It was a long road to get this far but now the James Webb Space Telescope is ready to go even further on its journey to map out the stars as NASA just announced that all of the cameras for it are now online.
Of course, this is just the start of the three-month-long process of aligning the telescope but, after that, the James Webb Space Telescope should be ready to join the likes of Hubble.
From NASA’s blog on the process:
“To work together as a single mirror, the telescope’s 18 primary mirror segments need to match each other to a fraction of a wavelength of light – approximately 50 nanometers. To put this in perspective, if the Webb primary mirror were the size of the United States, each segment would be the size of Texas, and the team would need to line the height of those Texas-sized segments up with each other to an accuracy of about 1.5 inches.”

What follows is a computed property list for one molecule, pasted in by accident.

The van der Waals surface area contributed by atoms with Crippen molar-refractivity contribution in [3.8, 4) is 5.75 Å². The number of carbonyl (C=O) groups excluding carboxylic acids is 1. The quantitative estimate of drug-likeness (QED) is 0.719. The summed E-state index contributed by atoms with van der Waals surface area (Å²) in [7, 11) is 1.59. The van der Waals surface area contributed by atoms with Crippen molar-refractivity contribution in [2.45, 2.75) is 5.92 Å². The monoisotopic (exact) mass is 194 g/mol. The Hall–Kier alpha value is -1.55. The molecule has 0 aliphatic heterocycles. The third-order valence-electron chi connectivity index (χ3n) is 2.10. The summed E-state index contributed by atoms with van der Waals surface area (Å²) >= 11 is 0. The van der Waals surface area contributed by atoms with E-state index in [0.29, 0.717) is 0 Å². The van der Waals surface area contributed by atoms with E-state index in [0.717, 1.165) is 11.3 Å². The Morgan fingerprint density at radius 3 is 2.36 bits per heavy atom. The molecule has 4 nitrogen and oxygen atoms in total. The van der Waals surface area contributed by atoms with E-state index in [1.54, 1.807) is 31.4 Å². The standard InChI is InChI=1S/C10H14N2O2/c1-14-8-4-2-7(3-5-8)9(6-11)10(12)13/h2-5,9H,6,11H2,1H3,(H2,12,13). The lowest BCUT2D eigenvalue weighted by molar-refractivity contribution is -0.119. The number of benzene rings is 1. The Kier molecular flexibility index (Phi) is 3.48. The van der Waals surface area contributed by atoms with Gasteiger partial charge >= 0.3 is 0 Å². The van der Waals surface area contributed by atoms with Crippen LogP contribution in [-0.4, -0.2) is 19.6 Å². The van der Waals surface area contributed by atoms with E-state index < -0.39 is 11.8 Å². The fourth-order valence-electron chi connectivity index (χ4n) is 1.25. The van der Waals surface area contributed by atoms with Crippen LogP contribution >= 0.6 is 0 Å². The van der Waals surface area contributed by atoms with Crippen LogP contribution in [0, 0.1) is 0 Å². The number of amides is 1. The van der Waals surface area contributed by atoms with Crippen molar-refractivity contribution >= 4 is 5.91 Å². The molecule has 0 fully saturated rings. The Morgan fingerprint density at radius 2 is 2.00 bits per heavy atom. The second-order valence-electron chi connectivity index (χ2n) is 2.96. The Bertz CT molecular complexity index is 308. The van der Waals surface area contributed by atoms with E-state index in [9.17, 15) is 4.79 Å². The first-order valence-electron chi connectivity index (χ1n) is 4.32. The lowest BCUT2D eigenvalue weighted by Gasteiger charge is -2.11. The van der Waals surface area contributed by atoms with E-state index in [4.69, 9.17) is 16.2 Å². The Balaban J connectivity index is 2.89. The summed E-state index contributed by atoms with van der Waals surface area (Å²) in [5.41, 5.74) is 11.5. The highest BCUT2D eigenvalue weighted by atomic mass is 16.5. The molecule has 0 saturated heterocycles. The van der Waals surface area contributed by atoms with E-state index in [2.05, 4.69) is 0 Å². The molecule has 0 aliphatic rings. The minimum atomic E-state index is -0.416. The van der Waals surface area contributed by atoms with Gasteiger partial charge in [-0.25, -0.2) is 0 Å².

The seven-step process is designed to be modular which means that the team can go back and iterate on previous steps to make sure the telescope is operating at optimal levels, NASA writes. And while three months might sound like a long time, given the history of the James Webb Space Telescope and its origins in the 1990s, a couple more months isn’t really anything at all.
Initial images taken during this stage are what NASA is calling “pretty” which we take to mean as a kind of preliminary stage before the real hard science work begins. Those should be released over the coming months.
You can read up on the James Webb Space Telescope over here at NASA.
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